“Mummy what does ‘ipnotist mean’?” my daughter whispered as King Rat, the East End baddie threatened Chipping Norton Theatre’s audience, accompanied by much booing and hissing.

We were mid-way through Puss In Boots, this year’s offering from Chippy Theatre, and the hare-brained madcap pace gathered momentum minute by minute as we hurtled through a pastiche of 1950s gangland London, EastEnders and Only Fools and Horses, King Rat intent on taking over and running the show.

Hot on his heels were Jack The Cat, bust fresh out of jail in a CCTV extravaganza, Fairy Bowbells , Archie Buckle the lacklustre shoe salesman, and Tiffany Treacle his love interest and fierce campaigner. The dame, Pat M’bloomers, was still crazy in love with ‘rattie’, and yet to see the error of her ways.

Set in Albert Square Square, (named after Tiffany Treacle’s dad Albert Square geddit?), there was lots of union jacks, leopard print and PVC, shiny suits, bad teeth, cockney accents, swaggering, markets, geezers and gangsters to be seen.

What begins at a sedentary pace with a nice, traditional vibe – think cast set piece dances and songs, sweet throwing and audience mentions, soon develops into a smorgasbord of director John Terry’s gleeful trickery and ideas.

Writer Toby Hulse therefore has us trying to break into the vaults of the Bank of England, on a live screened car chase, a tunnelling prison escape, in a mashed potato fight, enjoying a cabaret show, hypnotism and more, the plot rolling in comic waves, one after the other.

As thick and fast came the jokes, innuendoes for the adults, lots of bum and fart jokes for the kids and a wonderful French exchange, when running out of language Jack The Cat’s only French retort was “Bonjour, Bon nuit, Bon Jovi.”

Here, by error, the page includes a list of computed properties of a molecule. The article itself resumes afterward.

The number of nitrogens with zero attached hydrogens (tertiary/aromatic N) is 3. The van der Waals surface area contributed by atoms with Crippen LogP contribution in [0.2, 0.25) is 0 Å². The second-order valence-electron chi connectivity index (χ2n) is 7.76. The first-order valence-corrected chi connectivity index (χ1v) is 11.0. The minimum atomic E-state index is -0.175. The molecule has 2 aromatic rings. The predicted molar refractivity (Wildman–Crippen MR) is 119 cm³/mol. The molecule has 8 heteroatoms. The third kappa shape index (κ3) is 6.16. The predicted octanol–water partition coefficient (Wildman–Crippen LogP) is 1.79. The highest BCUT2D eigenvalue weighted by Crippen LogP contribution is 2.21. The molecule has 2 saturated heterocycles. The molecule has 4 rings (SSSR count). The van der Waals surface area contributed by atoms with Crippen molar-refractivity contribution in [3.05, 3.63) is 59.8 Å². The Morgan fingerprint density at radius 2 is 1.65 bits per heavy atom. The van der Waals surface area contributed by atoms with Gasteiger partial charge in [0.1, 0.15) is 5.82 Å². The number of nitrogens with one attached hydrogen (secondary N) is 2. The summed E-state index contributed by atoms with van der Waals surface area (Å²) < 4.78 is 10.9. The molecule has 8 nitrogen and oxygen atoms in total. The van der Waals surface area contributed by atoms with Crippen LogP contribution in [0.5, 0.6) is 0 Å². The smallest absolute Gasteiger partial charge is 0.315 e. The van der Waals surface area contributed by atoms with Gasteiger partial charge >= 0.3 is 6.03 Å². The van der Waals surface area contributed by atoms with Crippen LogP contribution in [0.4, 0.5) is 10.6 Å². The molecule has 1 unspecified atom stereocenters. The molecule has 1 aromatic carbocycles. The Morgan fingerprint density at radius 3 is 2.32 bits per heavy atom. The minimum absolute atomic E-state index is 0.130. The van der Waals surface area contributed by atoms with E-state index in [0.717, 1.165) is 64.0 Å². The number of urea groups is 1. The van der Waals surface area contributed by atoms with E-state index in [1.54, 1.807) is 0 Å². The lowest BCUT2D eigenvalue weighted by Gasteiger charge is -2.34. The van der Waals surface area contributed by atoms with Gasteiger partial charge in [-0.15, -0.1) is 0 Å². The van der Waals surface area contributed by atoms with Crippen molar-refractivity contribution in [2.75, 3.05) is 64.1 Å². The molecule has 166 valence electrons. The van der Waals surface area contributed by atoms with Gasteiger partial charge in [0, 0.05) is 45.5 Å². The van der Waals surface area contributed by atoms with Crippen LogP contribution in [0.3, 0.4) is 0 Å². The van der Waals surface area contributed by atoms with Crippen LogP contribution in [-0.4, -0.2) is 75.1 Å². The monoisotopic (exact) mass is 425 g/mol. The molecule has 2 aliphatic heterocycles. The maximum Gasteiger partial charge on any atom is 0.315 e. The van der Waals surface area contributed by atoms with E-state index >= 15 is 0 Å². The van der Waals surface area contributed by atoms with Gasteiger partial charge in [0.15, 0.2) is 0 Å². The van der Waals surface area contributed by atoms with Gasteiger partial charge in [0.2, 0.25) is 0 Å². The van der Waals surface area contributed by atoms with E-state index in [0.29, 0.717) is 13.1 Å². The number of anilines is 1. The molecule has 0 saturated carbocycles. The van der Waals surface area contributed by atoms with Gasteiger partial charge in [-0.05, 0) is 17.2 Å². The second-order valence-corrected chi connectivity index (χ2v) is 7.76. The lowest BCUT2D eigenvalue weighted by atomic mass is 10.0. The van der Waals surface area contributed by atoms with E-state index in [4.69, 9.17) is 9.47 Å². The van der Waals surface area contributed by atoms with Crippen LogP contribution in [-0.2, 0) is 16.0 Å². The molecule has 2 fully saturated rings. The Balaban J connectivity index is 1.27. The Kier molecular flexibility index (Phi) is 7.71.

In the second half the sets, scenarios and plot veer off into a new stratosphere. Favourite moments included the wonderful Scott Waugh conducting the orchestra as a Mr Baton – a maestro who gets totally carried away,  Fairy Bowbells resplendent in fur and diamanté’ glasses, an endearing lisp, and more outfit changes than Lady Gaga, and of course the dame’s ever more ambitious costumes – her Pearly Queen and Elvis being particular favourites. The bank vaults needed to be seen to be believed.

As much farce as panto, throw in some wonderful musical compositions, audience participation, several love stories, lots of mucking around and some marvellous characters and acting, lots of laughing, sniggering – Rowan Talbot’s King Rat needs a special mention – and Chippy Panto did it again.

Puss In Boots is on until Jan 12 2020. Box office at chippingnortontheatre.com or 01608 642349.


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